Paratriathlon – This event is the first ITU Paratriathlon World Championships since the officially announcement from the International Paralympic Committee that paratriathlon is on the programme for the 2016 Paralympic Games. There are athletes from 18 different national federations competing in Beijing, making it one more NOC represented than last year. The races are on Friday September 9, from 15.45 and promise to offer plenty of inspiration all in attendance.

Elite Women – With a total of 2913 points, ahead of Barbara Riveros Diaz with 2712 and Paula Findlay with 2637, Helen Jenkins only needs to finish on the podium to win her second ITU World Championship title. Jenkins won her first in 2008, off the back of a bike breakaway with Sarah Haskins, but wasn’t among the favourites at the start of the year, particularly after a bike crash in Sydney left her 29th. But a stellar season has followed and now the 2011 ITU World Championship is hers to lose. The others must rely on Jenkins dropping down the results, while Findlay will need a huge result just to make the podium. Andrea Hewitt (NZL) is just one point down from the Canadian, with 2636. Click here for full women’s preview

Elite Men – The medallists already look like some combination of Alistair Brownlee, Jonathan Brownlee and Javier Gomez, but it doesn’t take long to remember just how quickly things can change on the Grand Final day. Last year’s Budapest Grand Final was basically supposed to decide whether or not Jan Frodeno or Javier Gomez would be on top of the world. But Frodeno faded and finished off the podium, allowed compatriot Steffen Justus to claim silver, while Australia’s Brad Kahlefeldt ran into bronze.  Still, it’s going to be hard to beat the two men who have dominated triathlon for the past three years, 2009 ITU World Champion Alistair Brownlee and 2008 and 2010 ITU World Champion Javier Gomez and the man who looks like he might be next, two-time ITU world sprint champion Jonathan Brownlee. Ali Brownlee has 3085 points, Jonny has 2965 and Gomez owns 2858 points. Click here for full men’s preview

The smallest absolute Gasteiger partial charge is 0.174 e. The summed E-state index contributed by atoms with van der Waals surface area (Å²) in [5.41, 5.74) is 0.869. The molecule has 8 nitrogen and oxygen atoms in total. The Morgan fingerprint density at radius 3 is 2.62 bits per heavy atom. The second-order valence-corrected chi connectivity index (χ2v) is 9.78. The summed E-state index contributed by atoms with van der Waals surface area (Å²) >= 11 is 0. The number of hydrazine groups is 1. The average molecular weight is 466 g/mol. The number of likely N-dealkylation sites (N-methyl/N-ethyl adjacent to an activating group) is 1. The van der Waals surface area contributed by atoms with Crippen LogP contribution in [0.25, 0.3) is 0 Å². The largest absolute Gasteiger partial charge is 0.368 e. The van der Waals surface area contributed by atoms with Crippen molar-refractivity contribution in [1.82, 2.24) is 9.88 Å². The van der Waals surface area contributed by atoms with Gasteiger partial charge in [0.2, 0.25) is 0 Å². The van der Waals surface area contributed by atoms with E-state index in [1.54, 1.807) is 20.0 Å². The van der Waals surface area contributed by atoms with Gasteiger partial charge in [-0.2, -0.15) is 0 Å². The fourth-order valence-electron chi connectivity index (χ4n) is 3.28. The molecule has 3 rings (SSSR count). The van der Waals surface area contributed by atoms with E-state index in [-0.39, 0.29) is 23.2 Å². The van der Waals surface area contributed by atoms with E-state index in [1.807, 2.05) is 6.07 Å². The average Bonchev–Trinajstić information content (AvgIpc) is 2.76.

Rare chance to be an Age-Group World Champion on an Olympic course – It was the centre of the triathlon universe during the 2008 Beijing Olympics, when the world’s best triathletes battled it out for Olympic glory. This time thousands of age-group athletes get to race on that very Olympic course where Jan Frodeno and Emma Snowsill triumped on September 10 and 11. Each and every world title is important, but there is also the overall medal table to think of, in Budapest there was 2889 age-group athletes and 204 medals given out. Great Britain took home a total of 56 age-group medals, ahead of the USA who finished with 48. In Beijing, there is a total of almost 200 age group athletes. China with 459 athletes has the most athletes represented. Great Britain is next with 341. For the final age-group courses maps and videos, please click here


2010 Grand Final Budapest

WOMEN                                                             MEN

1. Emma Snowsill (AUS)                                       1. Alistair Brownlee (GBR)

2009 Grand Final Gold Coast

WOMEN                                                             MEN

1. Emma Moffatt (AUS)                                           1. Alistair Brownlee (GBR)



WOMEN                                                             MEN

1. Emma Moffatt (AUS) – Gold                               1. Javier Gomez (ESP) – Gold

2. Nicola Spirig (SUI) – Silver                                 2. Steffen Justus (GER) – Silver

3. Lisa Norden (SWE) – Bronze                              3. Brad Kahlefeldt (AUS) – Bronze


WOMEN                                                             MEN

1. Emma Moffatt (AUS) – Gold                                1. Alistair Brownlee (GBR) – Gold

2. Lisa Norden (SWE) – Silver                                 2. Javier Gomez (ESP) – Silver

3. Andrea Hewitt (NZL) – Bronze                             3. Maik Petzold (GER) – Bronze